(PhysOrg.com) -- A national shortage of primary care doctors plus a growing population of older adults, many with chronic diseases, is leading in some areas such as western Massachusetts to longer wait times to see a doctor and is reducing patients’ chances of seeing their own physician, experts say. These problems can lead to "fragmented" care, worsen health outcomes and overtax emergency rooms.
The shortage is due in part to Massachusetts’ new requirement that everyone must have health insurance, which can spread health care resources thin. Under President Obama’s new health care plan, this situation could be duplicated in many places across the country.
Now, a new study led by systems engineer Hari Balasubramanian of the University of Massachusetts Amherst suggests that a mix of scheduling and other management strategies could improve continuity of care, that is, being able to see one’s own primary care doctor, by 40 percent. This is a cornerstone of primary care; most patients insist on seeing their own physician except in an emergency. Further, the new methods could decrease the number of days people must wait for an appointment by up to 44 percent over baseline, from an average of four days to two.
With colleagues at Massachusetts General Hospital, the Mayo Clinic and North Carolina State University, Balasubramanian cautions that no one policy or intervention by itself will solve these problems. But their study found that balancing the number of patients assigned to each doctor based on a couple of patient variables, age and gender, can lead to notable improvement.
In a computer simulation, the researchers modeled a medical practice’s appointment and patient assignment systems using three different management strategies over one year. They compared wait times and continuity of care in a primary care group practice of 39 physicians with over 20,000 patients based on the Mayo Clinic in Minnesota for the years 2004-2006. Their own “optimal” approach yielded better results than either the clinic’s current practice, or a so-called “capacity-based” approach. Findings appear in the current early online issue of the Journal of General Internal Medicine.
As Balasubramanian and colleagues explain, because age and gender (case mix) are fairly good predictors of disease burden, these two variables can help to identify what type of patient is likely to pose the highest demand for access to physicians. Young patients, under age 35, of either gender tend to request appointments less frequently than older patients. The researchers tested whether using systems engineering methods that account for case mix to redesign physician caseload, might improve the situation. Specifically, they wanted to reduce total patient waiting time and increase the frequency with which patients see their own provider.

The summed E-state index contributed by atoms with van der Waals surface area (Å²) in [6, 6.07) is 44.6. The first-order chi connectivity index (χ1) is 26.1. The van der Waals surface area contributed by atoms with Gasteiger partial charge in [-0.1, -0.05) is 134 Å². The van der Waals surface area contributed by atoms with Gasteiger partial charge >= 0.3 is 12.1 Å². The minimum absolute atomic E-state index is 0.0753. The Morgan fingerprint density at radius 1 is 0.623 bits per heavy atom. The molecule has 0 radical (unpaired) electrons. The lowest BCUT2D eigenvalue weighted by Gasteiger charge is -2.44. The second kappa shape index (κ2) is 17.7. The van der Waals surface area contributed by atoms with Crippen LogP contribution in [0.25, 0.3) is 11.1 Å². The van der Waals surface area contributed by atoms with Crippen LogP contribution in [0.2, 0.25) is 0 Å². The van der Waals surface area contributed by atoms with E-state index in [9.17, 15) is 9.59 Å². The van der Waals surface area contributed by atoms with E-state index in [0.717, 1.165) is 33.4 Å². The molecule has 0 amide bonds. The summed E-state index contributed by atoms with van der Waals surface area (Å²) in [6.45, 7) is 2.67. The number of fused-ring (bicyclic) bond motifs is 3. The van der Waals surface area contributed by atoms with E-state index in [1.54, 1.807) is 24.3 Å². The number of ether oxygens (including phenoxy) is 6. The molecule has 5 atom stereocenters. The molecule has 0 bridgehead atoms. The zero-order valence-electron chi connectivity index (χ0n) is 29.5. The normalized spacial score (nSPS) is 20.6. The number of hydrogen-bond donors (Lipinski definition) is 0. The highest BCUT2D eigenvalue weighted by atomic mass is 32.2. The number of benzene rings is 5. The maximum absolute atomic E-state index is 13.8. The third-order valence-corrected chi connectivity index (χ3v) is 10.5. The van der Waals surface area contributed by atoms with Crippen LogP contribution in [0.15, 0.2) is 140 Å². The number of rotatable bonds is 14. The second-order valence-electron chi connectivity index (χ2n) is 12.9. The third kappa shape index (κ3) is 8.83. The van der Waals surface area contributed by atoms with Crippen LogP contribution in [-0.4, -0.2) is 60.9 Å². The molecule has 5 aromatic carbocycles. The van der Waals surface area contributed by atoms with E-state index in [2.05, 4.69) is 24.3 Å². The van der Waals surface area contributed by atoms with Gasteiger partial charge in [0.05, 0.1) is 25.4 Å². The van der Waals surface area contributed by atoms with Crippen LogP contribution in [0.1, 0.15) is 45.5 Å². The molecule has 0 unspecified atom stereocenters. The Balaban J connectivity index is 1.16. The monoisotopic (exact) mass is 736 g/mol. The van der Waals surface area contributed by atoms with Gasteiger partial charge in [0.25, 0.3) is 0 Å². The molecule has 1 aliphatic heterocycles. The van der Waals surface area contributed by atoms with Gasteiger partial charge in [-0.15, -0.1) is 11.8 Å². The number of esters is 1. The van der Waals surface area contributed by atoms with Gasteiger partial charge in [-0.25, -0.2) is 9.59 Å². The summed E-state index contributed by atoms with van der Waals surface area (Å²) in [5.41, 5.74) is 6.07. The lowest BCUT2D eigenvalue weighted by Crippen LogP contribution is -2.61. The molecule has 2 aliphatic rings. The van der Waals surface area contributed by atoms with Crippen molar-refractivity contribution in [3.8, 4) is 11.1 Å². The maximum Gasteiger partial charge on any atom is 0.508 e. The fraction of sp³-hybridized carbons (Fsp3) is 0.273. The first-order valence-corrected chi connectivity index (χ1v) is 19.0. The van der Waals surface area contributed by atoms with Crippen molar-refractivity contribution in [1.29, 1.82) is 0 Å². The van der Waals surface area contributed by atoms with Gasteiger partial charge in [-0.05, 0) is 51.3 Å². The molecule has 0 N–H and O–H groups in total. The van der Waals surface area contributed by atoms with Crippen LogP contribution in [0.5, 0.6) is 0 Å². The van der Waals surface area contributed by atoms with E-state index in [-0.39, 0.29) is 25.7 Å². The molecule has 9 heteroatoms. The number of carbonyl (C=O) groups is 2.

The study grouped patients by gender and in 14 age groups, then used a computerized algorithm to redistribute some of the high-demand and high-variability patients to physicians whose capacity profiles allow them to handle additional patients. The system was programmed not to assign too many high-demand patients to a single physician.
In each week of the simulation, patients requested and got appointments on a first-come-first-served basis. When a physician’s calendar was full, patients could choose to wait longer to see their own provider or to see another physician in the same week. If no doctors were available, extra slots were added, which represent added hours physicians sometimes work to cover high demand.
Balasubramanian summarizes that overall, “regardless of how large the physician’s caseload, we were able to improve continuity and shorten wait times.” In the real world, any changes would have to be introduced gradually and no clinic could suddenly decide to change its appointment system or reassign patients from their primary care doctor. But experience suggests that opportunities for change often present themselves and a clinic might be able to reallocate a small percent of its patients per year.
Because they are based on computer simulations, such new analytical tools can be used to study changes before putting them into practice. “With appropriate modifications, our approach can be adapted to different scales,” from a small group practice to an entire HMO, the authors add. Their study was partially funded by Mayo Clinic and the Agency of Healthcare Research and Quality in the U.S. Department of Health and Human Services.
Although Balasubramanian acknowledges that physicians have not welcomed tinkering with the doctor-patient relationship, growing pressure on too few doctors to care for more and more high-demand patients means new approaches are needed. The UMass Amherst systems engineer expects that increasing numbers of health clinics, hospitals and emergency departments will turn to systems engineers for help in the coming years.